Health agency pulls 'podcasting' page after hacking

The Internet page for audio and video "podcasts" from the Centers for Disease Control and Prevention was hacked earlier this month, prompting the agency to pull it indefinitely and alert visitors that their computers may have been infected with a computer virus.

Currently, the page redirects visitors to a notice that says CDC staff discovered the hacking incident Feb. 1. As a precaution, the agency removed the page that same day. The notice adds: "[W]e anticipate the site will be down for the next few days. We are working to make sure that the podcast site is safe, and we will repost it in a few days."

The agency warned that public users who accessed CDC's site that day may have contracted a virus, so they should scan their computers for problems. At present, CDC has no evidence that sensitive information was compromised by the hacking incident.

Asked Tuesday about the hacking incident, CDC spokesman Thomas Skinner said: "There is not much to add at this time. CDC is continuing to work with the appropriate authorities to investigate, and we hope to have the site up and running ASAP."

The agency's podcasts had featured segments on various medical topics, such as "Morbidity and Mortality Weekly Report" articles, scientific and cooperative training programs, and health guidelines.

Hacked sites can be altered to run malicious software, or "malware," to disrupt systems when people click on different portions of the site, according to Paul Proctor, a vice president at Gartner Research in the security and risk group.

"This malware may exploit vulnerabilities in the Web browser of the person doing the clicking and download all kinds of nasty stuff" like "botnets," software robots that control computers remotely, Proctor said. "Another possibility is that podcasts were replaced with malware executable [files], which users would download and click on with the intention of hearing a podcast but, instead, infect their machine."

If CDC has identified the type of malware, the agency should follow-up with more guidance on how the members of the public affected can address the specific viruses found, he added.

As to why someone may have been motivated to damage the podcast site, Proctor said the miscreants simply may have been looking for an ill-secured site.

"Attackers troll the Internet for vulnerable sites to infect," he said. "I can't see much targeted hacker interest in people listening to CDC podcasts. Their machines work as well as everyone else's to become soldiers in the increasing number of botnet armies, which are a very common threat today."

Proctor offered the typical reminder to download antivirus software and patches to fix holes in various programs.

Stay up-to-date with federal news alerts and analysis — Sign up for GovExec's email newsletters.
FROM OUR SPONSORS
JOIN THE DISCUSSION
Close [ x ] More from GovExec
 
 

Thank you for subscribing to newsletters from GovExec.com.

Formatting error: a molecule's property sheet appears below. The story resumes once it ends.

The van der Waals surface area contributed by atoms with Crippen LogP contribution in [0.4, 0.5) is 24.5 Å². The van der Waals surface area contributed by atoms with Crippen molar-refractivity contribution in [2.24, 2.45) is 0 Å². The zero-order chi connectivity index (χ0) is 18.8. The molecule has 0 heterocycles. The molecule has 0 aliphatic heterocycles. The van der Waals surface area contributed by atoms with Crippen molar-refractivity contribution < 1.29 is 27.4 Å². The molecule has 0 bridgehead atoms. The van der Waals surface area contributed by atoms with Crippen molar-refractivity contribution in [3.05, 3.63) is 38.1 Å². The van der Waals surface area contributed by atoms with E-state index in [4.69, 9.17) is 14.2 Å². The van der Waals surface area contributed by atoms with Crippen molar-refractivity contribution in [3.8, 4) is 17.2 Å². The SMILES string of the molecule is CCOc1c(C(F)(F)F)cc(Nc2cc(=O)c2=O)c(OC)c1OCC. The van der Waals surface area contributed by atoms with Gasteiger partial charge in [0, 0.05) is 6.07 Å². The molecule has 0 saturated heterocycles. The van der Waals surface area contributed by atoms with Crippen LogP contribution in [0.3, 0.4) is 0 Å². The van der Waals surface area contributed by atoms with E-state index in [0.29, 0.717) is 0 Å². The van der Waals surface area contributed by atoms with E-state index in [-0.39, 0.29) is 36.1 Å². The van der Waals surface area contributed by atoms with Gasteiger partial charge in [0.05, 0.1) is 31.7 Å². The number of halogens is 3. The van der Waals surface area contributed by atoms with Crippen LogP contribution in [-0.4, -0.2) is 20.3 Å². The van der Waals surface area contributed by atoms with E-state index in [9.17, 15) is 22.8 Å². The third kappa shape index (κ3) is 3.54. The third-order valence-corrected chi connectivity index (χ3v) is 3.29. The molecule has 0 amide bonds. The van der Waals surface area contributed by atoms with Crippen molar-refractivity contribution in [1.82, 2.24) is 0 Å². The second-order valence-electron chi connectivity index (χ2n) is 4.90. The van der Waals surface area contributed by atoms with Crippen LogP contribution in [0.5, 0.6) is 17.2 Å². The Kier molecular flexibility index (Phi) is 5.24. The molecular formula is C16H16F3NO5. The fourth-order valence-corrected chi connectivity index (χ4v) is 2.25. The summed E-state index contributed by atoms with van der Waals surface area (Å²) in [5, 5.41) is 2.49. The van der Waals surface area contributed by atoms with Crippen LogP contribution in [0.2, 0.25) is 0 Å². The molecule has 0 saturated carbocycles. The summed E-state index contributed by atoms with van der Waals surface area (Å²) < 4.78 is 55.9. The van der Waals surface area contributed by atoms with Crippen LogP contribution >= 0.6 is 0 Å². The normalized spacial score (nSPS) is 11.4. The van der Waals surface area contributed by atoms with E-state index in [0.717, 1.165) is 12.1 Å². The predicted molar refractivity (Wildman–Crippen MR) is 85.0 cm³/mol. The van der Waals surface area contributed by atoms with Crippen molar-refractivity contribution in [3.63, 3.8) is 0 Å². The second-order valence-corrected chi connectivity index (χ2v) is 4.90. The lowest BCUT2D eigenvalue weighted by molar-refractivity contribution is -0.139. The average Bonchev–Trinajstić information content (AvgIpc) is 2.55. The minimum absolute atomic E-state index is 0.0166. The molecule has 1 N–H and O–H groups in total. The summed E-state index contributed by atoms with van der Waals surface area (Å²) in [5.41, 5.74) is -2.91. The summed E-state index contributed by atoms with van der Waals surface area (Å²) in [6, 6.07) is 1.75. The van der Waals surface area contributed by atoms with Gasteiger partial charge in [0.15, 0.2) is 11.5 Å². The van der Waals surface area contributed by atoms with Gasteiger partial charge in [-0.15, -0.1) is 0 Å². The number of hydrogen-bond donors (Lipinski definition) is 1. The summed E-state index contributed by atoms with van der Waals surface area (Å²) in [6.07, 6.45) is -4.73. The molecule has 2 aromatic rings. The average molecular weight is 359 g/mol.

We think these reports might interest you:

  • Forecasting Cloud's Future

    Conversations with Federal, State, and Local Technology Leaders on Cloud-Driven Digital Transformation

    Download
  • The Big Data Campaign Trail

    With everyone so focused on security following recent breaches at federal, state and local government and education institutions, there has been little emphasis on the need for better operations. This report breaks down some of the biggest operational challenges in IT management and provides insight into how agencies and leaders can successfully solve some of the biggest lingering government IT issues.

    Download
  • Communicating Innovation in Federal Government

    Federal Government spending on ‘obsolete technology’ continues to increase. Supporting the twin pillars of improved digital service delivery for citizens on the one hand, and the increasingly optimized and flexible working practices for federal employees on the other, are neither easy nor inexpensive tasks. This whitepaper explores how federal agencies can leverage the value of existing agency technology assets while offering IT leaders the ability to implement the kind of employee productivity, citizen service improvements and security demanded by federal oversight.

    Download
  • IT Transformation Trends: Flash Storage as a Strategic IT Asset

    MIT Technology Review: Flash Storage As a Strategic IT Asset For the first time in decades, IT leaders now consider all-flash storage as a strategic IT asset. IT has become a new operating model that enables self-service with high performance, density and resiliency. It also offers the self-service agility of the public cloud combined with the security, performance, and cost-effectiveness of a private cloud. Download this MIT Technology Review paper to learn more about how all-flash storage is transforming the data center.

    Download
  • Ongoing Efforts in Veterans Health Care Modernization

    This report discusses the current state of veterans health care

    Download

When you download a report, your information may be shared with the underwriters of that document.